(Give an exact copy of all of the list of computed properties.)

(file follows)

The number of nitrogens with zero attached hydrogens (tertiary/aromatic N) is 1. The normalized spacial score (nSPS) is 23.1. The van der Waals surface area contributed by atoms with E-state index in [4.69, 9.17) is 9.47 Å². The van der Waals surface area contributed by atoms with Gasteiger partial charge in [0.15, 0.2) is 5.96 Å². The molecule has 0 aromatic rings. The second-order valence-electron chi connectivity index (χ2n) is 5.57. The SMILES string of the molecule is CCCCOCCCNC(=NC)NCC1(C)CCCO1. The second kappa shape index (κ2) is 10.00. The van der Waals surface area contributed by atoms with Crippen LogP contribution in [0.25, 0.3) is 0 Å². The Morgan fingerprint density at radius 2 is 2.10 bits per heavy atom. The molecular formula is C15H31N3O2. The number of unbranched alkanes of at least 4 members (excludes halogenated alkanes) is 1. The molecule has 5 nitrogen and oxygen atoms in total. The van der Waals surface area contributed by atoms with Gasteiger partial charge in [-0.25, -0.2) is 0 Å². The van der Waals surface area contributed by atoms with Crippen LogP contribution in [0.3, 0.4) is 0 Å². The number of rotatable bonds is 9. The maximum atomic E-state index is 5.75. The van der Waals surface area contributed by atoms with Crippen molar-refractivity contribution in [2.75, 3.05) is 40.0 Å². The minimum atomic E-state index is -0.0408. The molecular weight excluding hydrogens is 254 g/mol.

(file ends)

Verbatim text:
The number of nitrogens with zero attached hydrogens (tertiary/aromatic N) is 1. The normalized spacial score (nSPS) is 23.1. The van der Waals surface area contributed by atoms with E-state index in [4.69, 9.17) is 9.47 Å². The van der Waals surface area contributed by atoms with Gasteiger partial charge in [0.15, 0.2) is 5.96 Å². The molecule has 0 aromatic rings. The second-order valence-electron chi connectivity index (χ2n) is 5.57. The SMILES string of the molecule is CCCCOCCCNC(=NC)NCC1(C)CCCO1. The second kappa shape index (κ2) is 10.00. The van der Waals surface area contributed by atoms with Crippen LogP contribution in [0.25, 0.3) is 0 Å². The Morgan fingerprint density at radius 2 is 2.10 bits per heavy atom. The molecular formula is C15H31N3O2. The number of unbranched alkanes of at least 4 members (excludes halogenated alkanes) is 1. The molecule has 5 nitrogen and oxygen atoms in total. The van der Waals surface area contributed by atoms with Gasteiger partial charge in [-0.25, -0.2) is 0 Å². The van der Waals surface area contributed by atoms with Crippen LogP contribution in [0.3, 0.4) is 0 Å². The number of rotatable bonds is 9. The maximum atomic E-state index is 5.75. The van der Waals surface area contributed by atoms with Crippen molar-refractivity contribution in [2.75, 3.05) is 40.0 Å². The minimum atomic E-state index is -0.0408. The molecular weight excluding hydrogens is 254 g/mol.